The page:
“Going playing in the woods, that’s what I say – I’m going on a training ride, but to me it’s just playing in the woods. Living where I do, in the winter, it’s wet and miserable, but we enjoy it and that’s how we train for world cups.”
Blasting past two riders and through the rough, rooty section just past “the troll cave” the trail rises to its highest point and then violently drops away. Standing up on the pedals you feel about 18 feet tall as you plummet into the mud and across the concrete bridge which seems to narrow as you get closer. The four kids sitting on the steel fence either side of the bridge can only be about ten or eleven, but in my peripheral vision I can see their grins as I power through the rutted clay. I can hear one of them crowning the moment with a long “wow” and I can’t help but whoop as I smile to myself, hoping that one of them, one day, writes something like this down or at least understands how it feels.
“I look out the window and it’s a cold, miserable day and I think about Greg Minaar in South Africa, Sam Hill and Rennie in Australia, all the guys in California – they’ve got this nice weather, they’re out riding their bikes, sweating and getting hot – it’s a bit harder for us guys here in England. But that’s why we’re tougher than those boys.”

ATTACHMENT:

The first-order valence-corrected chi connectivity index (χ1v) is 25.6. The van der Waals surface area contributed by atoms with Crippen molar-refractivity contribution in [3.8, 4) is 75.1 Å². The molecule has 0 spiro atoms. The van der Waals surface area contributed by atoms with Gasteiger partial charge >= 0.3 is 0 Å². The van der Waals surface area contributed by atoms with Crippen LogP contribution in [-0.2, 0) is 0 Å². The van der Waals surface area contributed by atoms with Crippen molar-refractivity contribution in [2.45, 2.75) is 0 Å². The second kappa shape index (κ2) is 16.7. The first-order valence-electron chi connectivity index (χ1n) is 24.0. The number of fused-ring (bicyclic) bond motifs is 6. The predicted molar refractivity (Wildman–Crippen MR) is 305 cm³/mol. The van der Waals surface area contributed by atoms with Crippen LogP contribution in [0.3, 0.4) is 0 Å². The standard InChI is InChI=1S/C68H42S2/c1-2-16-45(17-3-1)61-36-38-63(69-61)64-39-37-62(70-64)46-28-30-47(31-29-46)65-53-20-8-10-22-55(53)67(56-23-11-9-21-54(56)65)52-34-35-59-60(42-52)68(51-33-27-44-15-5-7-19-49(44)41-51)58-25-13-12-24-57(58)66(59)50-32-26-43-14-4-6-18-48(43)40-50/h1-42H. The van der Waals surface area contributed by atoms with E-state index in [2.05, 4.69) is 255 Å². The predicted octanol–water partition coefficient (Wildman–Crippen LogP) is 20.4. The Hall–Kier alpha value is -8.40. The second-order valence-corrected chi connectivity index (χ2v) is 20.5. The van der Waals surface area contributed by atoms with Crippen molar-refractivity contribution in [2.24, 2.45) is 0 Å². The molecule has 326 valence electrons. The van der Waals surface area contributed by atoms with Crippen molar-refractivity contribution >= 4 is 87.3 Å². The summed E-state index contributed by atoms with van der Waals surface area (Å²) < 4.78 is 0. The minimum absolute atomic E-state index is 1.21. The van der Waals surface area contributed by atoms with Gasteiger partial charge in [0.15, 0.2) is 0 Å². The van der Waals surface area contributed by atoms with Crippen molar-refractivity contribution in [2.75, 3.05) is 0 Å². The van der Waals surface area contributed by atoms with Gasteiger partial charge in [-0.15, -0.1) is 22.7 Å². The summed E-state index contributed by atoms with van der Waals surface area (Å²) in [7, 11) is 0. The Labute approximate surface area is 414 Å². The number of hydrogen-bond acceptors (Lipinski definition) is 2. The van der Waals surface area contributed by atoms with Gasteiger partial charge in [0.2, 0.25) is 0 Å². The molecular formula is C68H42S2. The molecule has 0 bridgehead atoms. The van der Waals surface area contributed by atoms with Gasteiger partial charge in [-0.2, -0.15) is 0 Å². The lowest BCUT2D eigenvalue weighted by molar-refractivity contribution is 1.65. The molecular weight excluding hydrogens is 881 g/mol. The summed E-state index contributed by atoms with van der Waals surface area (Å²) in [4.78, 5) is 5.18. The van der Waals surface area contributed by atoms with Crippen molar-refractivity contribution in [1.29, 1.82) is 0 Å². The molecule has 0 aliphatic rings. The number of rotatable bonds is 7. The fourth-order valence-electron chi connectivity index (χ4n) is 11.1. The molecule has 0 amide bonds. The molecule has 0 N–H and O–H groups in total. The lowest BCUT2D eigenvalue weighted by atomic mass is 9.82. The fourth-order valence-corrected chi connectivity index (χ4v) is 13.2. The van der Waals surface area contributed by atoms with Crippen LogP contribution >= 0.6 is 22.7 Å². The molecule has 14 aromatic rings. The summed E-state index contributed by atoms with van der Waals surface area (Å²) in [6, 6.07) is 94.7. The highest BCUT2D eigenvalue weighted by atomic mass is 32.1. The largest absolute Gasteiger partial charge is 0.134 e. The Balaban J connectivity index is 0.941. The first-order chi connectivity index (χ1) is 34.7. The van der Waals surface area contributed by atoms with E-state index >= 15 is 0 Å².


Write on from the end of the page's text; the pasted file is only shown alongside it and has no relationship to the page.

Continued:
Sometimes it’s hard and lonely going out training after work on a Friday night, when it’s dark and you’re in the pissing rain, but after an hour or so you can head on home satisfied that you’ve done some worthwhile mileage. After a shower and as it’s a training weekend and not a racing weekend then maybe I’ll head out to dinner with some mates, or cook at home, but either way there will be lots of food! Then it’s time to check my list of things to do that have built up in the week and get on with any spannering. Once that’s complete I’ll spin the bike up on the turbo until I’m bored of that.
Therefore five to ten minutes later I’ll be ready for bed!
Good strong coffee is the only way to start Saturday, especially as my dinner last night blatantly preceded a beer or two in the local, rather than the to-do-list option. Then after actually doing the to-do-list bit I can get out on the bike for a few hours. Being winter I’ll chuck some hardpack trails into the mix along with the mud so that I get some proper miles into my legs. The beauty of training in the clay of Sussex, however much it tests your sense of humour at the time, is that it’s such hard work that you can make real improvements really quickly. A loop that may take less than an hour in the summer can take over two at the moment, as well as taking about the same to clean and prep the bike for next time.
Some late lunch comes just before more work in the workshop. It might be building wheels, bleeding brakes or servicing suspension – basically anything that’s broken or worn out in the week or perhaps something I want to try or improve ready for racing in the summer. Not all these experiments work, but if one out of ten of them helps me go faster, then learning each lesson will have been exponentially valuable, just like training in the clay.